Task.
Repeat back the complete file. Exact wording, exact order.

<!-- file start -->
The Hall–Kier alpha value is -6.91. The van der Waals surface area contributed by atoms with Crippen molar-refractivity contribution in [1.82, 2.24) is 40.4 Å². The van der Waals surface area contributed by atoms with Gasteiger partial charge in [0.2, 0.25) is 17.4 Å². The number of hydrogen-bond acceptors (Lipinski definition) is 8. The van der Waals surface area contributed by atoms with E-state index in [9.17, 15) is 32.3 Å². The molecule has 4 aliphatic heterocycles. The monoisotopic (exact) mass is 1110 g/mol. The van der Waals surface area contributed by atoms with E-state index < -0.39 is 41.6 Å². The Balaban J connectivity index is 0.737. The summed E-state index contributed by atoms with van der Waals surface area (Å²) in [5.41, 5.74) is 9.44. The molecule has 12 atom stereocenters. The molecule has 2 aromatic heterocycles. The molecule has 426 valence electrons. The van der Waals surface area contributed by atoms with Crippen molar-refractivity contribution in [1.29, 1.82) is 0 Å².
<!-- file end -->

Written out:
The Hall–Kier alpha value is -6.91. The van der Waals surface area contributed by atoms with Crippen molar-refractivity contribution in [1.82, 2.24) is 40.4 Å². The van der Waals surface area contributed by atoms with Gasteiger partial charge in [0.2, 0.25) is 17.4 Å². The number of hydrogen-bond acceptors (Lipinski definition) is 8. The van der Waals surface area contributed by atoms with E-state index in [9.17, 15) is 32.3 Å². The molecule has 4 aliphatic heterocycles. The monoisotopic (exact) mass is 1110 g/mol. The van der Waals surface area contributed by atoms with E-state index < -0.39 is 41.6 Å². The Balaban J connectivity index is 0.737. The summed E-state index contributed by atoms with van der Waals surface area (Å²) in [5.41, 5.74) is 9.44. The molecule has 12 atom stereocenters. The molecule has 2 aromatic heterocycles. The molecule has 426 valence electrons. The van der Waals surface area contributed by atoms with Crippen molar-refractivity contribution in [1.29, 1.82) is 0 Å².